There's a lot of speculation right now about whether the Supreme Court will rule that lethal injections -- by far the most common method of execution -- violate constitutional strictures against "cruel and unusual" punishment. The Court has blocked the execution of a Virginia inmate, pending its ruling on the constitutional question about lethal injections in a Kentucky case, leading to speculation that there will be a nationwide moratorium on the practice until the Court issues its ruling.
Death penalty opponents are hoping -- and death penalty supporters are nervous about -- a moratorium. Everyone knows the history in Europe. After years of moratoriums, politicians decided that they could go ahead and abolish a practice that was not in use anyway.
That is the strategy abolitionists intend to take here. Straight up abolition is tough, even in sympathetic states such as Maryland and New Jersey. But moratoriums are more doable and could lead, they believe, to abolition in the long run. Numerous courts have found that lethal injections are poorly administered and can inflict great pain, which has led to moratoriums in more than 10 states in the past year.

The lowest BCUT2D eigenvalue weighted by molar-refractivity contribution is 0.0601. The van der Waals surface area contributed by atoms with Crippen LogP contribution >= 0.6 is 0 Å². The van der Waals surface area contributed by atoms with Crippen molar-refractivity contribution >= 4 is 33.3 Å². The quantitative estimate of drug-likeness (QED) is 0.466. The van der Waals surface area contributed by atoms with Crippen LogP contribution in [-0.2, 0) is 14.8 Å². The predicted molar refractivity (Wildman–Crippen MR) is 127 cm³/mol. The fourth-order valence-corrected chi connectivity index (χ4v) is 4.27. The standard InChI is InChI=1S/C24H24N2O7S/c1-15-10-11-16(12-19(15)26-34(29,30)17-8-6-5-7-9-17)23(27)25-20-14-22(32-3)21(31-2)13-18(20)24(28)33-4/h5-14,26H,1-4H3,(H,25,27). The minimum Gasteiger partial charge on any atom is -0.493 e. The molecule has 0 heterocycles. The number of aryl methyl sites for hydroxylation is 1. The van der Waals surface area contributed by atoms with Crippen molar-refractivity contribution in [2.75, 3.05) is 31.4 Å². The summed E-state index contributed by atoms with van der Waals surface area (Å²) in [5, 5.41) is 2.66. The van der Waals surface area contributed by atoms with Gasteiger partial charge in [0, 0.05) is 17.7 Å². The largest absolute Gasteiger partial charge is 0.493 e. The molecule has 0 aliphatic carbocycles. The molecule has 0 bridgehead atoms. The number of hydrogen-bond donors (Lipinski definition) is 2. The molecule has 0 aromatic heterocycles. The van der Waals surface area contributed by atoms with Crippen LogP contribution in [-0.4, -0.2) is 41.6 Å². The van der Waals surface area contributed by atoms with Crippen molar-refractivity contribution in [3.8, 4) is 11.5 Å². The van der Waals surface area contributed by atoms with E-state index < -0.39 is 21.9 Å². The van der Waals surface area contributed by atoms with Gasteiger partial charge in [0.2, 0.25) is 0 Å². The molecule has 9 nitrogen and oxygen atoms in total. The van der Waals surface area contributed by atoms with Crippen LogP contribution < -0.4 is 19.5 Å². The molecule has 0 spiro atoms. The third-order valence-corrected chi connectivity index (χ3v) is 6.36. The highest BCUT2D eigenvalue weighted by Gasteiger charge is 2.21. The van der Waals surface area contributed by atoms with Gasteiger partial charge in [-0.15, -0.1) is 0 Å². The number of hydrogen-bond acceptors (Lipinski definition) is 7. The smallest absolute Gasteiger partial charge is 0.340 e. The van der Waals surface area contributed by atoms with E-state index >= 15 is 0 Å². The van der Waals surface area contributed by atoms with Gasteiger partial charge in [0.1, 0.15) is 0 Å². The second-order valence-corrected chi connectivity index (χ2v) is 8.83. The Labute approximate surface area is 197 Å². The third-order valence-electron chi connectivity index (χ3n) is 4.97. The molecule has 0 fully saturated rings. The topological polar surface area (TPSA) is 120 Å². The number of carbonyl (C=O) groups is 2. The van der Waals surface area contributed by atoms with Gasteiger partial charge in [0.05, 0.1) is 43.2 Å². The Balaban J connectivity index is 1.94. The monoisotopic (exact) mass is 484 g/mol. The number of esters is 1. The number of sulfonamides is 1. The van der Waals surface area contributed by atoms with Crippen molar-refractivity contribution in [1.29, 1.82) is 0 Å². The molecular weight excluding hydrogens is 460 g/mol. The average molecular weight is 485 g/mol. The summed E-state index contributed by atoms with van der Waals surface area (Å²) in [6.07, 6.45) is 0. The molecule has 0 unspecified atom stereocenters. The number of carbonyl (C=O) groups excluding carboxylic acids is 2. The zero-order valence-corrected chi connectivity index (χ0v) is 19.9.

Death penalty opponents have changed tactics in recent years, attacking not the morality of execution but other issues surrounding them, such as questions of innocence and, most prominently now, methodology.
Only Nebraska, among the death penalty states, does not use lethal injection as its primary method of execution, thanks to a state senator who opposes the death penalty and hopes that the state Supreme Court will find electrocution unconstitutional, leaving the state without a method.
It's possible that the Supreme Court will leave other states (and the federal government) with the difficult task of finding a humane method of execution if they find that lethal injections are unconstitutional.
But this Court has been supportive overall of the death penalty. I wonder whether the justices have not taken the case in hopes of clearing up the lethal injection complaints once and for all, insuring that they can be used (if only, perhaps, in carefully limited circumstances).